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Land is Free
Land is Free

SA 88. Is there another way? by Tommas Graves

Reprinted from article in “Land and Liberty” Spring 2019

Well, we made one rather important mistake. We allowed certain lucky people the ownership of land. We ignored the fact that it is impossible to own land, and we ignored the natural law which states that all people must have equal rights to it. We then failed to distinguish between right and wrong when we allowed the “owners” to keep the location values attaching to sites, which had been created by the actions of the community as a whole.

The results have been dire. The vast number of us then had nothing to sell but our labour. We lost the right to receive the whole added value arising from our work. Wages reduced to subsistence level. We were forced  to rent our living space from “owners”. So now we see that businesses pay rent for their space, pay taxes in a huge number of ways, keep unwarranted amounts for themselves, and are pressured into continuous growth. The payment of rents by businesses and working people creates inequality. Those in command of such wealth have ensured that the laws of the country are directed to their benefit.

We are now entering into a sort-of end-game. Rents naturally rise to the maximum affordable, because there is nothing tangible supplied that can be used as a measure of value. Rents are now so high that young people can no longer save for a deposit. Land prices are so high, reflecting the rents, that all sorts of speculators are drawn into the market. Land becomes “owned” by fewer and fewer, reflecting the consolidation of wealth. On the misery side of the equation, hardship and homelessness drives many into drugs, and now shorter lives.

Had we not better sit up and think? Where did we go wrong? Do we have enough conscience left to see what we did?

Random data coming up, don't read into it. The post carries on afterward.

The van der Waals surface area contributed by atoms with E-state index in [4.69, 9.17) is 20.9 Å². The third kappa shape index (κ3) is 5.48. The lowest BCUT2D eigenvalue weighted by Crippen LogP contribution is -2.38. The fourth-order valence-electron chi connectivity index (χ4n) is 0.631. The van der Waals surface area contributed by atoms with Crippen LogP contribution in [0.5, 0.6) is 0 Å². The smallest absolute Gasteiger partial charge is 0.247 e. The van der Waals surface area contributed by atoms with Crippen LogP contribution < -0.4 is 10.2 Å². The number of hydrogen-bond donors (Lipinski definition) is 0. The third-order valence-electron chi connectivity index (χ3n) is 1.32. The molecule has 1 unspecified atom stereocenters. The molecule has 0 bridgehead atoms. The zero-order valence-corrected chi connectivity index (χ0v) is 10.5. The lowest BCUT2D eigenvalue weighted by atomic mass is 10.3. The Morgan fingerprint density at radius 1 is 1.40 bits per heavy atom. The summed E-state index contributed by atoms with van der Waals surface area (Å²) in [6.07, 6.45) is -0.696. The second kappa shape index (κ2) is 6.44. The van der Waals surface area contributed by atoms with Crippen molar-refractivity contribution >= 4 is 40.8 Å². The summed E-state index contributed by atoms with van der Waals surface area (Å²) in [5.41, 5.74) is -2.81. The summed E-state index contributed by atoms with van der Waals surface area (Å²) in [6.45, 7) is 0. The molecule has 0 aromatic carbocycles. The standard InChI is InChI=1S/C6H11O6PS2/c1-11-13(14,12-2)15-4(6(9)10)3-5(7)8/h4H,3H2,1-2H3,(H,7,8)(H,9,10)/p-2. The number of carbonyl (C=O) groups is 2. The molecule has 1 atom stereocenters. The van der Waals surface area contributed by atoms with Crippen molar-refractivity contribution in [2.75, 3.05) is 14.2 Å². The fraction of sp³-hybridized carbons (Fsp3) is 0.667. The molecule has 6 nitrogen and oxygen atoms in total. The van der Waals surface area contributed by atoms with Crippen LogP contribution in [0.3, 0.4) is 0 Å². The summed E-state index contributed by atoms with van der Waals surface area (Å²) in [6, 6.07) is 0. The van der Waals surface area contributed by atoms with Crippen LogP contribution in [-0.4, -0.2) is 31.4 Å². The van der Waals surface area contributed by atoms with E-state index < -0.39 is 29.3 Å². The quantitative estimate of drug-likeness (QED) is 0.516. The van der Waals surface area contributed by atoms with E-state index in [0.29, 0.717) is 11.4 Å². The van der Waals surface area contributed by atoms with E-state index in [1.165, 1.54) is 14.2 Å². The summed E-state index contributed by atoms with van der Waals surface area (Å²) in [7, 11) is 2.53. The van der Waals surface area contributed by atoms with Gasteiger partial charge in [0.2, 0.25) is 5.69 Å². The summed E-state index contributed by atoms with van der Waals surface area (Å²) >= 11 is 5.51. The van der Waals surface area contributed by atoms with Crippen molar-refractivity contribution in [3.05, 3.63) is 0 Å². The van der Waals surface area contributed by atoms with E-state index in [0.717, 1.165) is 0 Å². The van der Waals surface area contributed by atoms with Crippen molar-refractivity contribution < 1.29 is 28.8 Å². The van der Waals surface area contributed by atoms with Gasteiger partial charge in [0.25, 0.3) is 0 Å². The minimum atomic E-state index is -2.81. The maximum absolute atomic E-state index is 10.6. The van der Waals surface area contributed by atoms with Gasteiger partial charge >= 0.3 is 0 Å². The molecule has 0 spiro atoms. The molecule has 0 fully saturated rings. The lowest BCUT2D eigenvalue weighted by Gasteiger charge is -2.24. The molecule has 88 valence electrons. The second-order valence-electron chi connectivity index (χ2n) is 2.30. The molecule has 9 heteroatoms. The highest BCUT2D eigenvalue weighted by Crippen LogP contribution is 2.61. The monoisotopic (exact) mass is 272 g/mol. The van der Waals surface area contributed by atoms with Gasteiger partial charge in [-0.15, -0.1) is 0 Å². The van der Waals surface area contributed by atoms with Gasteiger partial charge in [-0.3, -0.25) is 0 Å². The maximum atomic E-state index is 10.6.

What we should have done is that land should be held on secure tenure, not amounting to ownership. The user has the right to use subject to paying the community the location value of that site. The location value is the natural recompense to the society  which together has provided all the benefits of a site. Society then does not need taxation.

The result would be that no-one would hold land they did not need. This would now produce freedom for the vast number of us, able to work. We now have the option of setting up by ourselves, where we can receive the whole value of our efforts. Businesses would now be bidding up the wages from working from them. Partnerships and common ownership arrangements would flourish.

The price of land would reduce to nil, as the rents which sustained it are exchanged for the payment of location value to the state. A house can then be bought for the building costs alone. The non payment of rents brings inequality gently to a close. Now, inequality only results from extra work or talent. Every improvement  of facilities will bring a natural reward in higher location values.

One simple change. Why don’t we go for it?


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